Monday, April 27, 2009

Comparing the Strategic Defense Initiative and the Comprehensive National Cybersecurity Initiative

This past week, during a panel discussion I moderated at RSA on how lessons from the Cold War could be applied to cyber conflict, an interesting line of discussion emerged. A member of the audience compared the use of cyber warfare strategies and tactics to the Strategic Defense Initiative (SDI).

While I am typicall skeptical of embracing historical analogies due to their frailties and tendency to lead policy makers astray, the similarities between cyber warfare and SDI are appealing enough to warrant further investigation. Our panel discussion and further in-depth discussions with colleagues revealed the followed parallels:
  • During the Cold War, the Soviet Union felt compelled to invest increased amounts of resources into its nuclear weapons delivery systems in an effort to counter the purported defensive capabilities of SDI.
  • In response to the threat of cyber warfare, the United States feels compelled to invest increased amounts of resources into cyber defenses designed to protect critical infrastructure targets. The Bush administration's Comprehensive National Cyber Security Initiative reportedly allocated close to $30 billion over the life of the program.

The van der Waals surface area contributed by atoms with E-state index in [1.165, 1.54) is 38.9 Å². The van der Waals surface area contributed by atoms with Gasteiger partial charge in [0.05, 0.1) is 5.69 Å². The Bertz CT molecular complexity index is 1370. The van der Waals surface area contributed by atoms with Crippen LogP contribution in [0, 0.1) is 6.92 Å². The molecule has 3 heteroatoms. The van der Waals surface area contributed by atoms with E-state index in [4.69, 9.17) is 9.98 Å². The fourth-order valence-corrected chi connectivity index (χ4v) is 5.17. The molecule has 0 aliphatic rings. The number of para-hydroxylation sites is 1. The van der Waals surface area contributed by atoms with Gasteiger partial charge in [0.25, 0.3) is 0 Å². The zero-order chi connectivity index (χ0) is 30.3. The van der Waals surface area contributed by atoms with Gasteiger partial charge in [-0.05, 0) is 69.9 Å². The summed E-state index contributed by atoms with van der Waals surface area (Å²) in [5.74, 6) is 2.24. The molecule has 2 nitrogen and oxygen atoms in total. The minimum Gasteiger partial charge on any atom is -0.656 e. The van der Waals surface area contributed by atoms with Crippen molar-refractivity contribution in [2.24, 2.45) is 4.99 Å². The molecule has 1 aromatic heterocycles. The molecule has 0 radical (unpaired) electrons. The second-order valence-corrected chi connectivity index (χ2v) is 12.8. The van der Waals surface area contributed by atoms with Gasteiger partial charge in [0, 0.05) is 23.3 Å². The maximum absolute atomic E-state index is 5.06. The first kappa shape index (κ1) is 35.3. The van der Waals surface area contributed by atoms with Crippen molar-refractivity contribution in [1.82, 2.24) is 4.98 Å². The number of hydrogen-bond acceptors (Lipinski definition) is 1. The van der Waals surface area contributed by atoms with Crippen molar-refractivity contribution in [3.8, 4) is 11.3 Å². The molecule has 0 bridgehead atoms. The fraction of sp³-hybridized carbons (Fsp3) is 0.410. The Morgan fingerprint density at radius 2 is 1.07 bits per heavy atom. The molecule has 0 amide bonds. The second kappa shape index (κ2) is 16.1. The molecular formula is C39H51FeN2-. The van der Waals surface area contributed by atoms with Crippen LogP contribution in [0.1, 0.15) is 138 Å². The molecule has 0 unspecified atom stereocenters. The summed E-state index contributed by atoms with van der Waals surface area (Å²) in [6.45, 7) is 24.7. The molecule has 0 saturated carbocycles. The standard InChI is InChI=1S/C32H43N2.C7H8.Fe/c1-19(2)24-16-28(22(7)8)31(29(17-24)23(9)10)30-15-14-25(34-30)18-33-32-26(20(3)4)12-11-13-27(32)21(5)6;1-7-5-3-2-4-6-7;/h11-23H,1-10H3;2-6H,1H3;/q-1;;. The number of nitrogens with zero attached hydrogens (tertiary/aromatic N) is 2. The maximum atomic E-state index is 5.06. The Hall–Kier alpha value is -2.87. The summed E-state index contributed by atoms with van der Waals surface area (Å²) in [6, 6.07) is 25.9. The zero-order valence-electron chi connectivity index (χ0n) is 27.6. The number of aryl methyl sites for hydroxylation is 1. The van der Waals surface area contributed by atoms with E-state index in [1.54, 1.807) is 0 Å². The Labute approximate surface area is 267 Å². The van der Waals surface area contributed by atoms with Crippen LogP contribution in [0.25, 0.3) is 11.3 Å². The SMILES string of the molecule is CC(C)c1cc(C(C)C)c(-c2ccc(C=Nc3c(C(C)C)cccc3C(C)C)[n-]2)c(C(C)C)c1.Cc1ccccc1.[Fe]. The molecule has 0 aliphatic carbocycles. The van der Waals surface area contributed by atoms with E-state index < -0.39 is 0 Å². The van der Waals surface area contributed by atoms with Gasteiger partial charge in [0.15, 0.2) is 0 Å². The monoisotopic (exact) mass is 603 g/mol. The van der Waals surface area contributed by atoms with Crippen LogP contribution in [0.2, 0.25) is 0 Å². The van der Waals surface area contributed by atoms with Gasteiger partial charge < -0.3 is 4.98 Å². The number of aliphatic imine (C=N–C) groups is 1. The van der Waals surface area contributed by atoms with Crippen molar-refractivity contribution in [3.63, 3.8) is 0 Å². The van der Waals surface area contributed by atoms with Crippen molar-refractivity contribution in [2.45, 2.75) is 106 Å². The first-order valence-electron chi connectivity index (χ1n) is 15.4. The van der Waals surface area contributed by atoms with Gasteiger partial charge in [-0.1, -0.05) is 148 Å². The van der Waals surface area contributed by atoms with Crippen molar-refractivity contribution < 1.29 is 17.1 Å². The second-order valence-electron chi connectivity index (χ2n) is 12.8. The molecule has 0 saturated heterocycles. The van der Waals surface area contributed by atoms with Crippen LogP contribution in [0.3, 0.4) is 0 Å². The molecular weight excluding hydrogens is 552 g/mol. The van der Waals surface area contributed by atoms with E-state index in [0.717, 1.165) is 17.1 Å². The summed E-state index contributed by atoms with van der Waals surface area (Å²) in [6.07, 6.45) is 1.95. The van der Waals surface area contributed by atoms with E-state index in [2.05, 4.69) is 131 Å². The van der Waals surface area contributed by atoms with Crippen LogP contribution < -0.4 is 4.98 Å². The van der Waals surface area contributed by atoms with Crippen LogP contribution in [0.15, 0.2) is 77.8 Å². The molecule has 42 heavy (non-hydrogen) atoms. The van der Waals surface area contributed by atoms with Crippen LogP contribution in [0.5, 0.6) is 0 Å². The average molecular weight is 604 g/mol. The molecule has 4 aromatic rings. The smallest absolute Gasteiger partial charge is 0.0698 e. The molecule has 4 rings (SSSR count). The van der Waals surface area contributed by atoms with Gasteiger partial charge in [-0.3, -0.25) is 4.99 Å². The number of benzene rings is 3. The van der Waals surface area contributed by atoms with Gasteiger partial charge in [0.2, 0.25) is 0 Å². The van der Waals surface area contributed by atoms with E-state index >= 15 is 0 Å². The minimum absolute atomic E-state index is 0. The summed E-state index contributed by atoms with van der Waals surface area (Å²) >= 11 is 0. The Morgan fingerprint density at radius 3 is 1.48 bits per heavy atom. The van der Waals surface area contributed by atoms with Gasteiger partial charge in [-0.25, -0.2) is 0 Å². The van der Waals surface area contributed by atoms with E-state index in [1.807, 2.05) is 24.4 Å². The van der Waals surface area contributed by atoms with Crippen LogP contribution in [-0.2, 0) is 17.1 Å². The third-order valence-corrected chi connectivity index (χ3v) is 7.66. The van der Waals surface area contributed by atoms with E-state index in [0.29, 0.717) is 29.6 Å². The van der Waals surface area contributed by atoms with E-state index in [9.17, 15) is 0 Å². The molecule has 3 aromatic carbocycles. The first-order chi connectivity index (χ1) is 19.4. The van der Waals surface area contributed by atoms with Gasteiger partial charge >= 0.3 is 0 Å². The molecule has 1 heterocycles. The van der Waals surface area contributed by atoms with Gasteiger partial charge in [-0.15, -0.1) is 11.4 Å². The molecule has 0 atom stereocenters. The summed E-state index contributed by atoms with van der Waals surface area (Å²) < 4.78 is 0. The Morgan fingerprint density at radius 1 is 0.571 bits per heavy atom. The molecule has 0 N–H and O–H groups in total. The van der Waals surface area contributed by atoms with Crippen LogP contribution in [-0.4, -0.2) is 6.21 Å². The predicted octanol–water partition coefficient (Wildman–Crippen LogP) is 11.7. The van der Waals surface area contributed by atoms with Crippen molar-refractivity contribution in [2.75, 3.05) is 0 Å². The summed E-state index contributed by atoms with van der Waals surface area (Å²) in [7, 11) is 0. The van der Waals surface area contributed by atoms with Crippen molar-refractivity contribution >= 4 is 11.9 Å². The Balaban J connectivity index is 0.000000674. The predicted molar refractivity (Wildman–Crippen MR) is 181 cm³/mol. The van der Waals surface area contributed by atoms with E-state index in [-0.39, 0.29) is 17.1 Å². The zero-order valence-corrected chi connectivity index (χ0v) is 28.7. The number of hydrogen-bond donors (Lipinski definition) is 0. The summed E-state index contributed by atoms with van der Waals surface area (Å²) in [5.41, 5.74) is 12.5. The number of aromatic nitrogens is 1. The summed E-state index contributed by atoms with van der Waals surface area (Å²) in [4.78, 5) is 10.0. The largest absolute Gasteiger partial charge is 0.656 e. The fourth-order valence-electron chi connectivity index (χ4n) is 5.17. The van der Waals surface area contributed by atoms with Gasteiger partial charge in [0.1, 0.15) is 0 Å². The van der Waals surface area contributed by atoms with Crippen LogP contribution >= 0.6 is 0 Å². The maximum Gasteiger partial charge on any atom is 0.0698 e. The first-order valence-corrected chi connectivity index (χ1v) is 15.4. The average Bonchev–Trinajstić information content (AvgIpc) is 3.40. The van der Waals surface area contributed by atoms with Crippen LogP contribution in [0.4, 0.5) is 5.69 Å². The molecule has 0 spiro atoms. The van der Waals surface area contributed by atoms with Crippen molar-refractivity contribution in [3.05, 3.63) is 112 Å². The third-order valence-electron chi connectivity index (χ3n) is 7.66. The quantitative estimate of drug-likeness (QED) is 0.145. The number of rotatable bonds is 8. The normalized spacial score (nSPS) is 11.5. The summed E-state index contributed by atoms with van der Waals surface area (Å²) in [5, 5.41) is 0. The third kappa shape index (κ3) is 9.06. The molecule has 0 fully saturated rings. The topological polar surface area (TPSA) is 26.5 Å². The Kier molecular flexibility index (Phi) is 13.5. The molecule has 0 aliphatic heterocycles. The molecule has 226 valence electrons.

• In both cases, the efficacy of the strategies and tactics were unproven. SDI was never fully deployed, but the mere idea of a space based ballistic missile defense system spooked the Russians into allocating extra resources to countering its purported capabilities. Similarly, advanced cyber warfare strategies are at this moment theoretical. Yes, Estonia and Georgia have been attacked by crippling DDoS attacks, but large-scale coordinated attacks against critical infrastructure targets like the power grid have not yet been proven possible. While it is unclear whether or not the grid could be taken down by remote attackers, we are frantically spending money to counter this threat.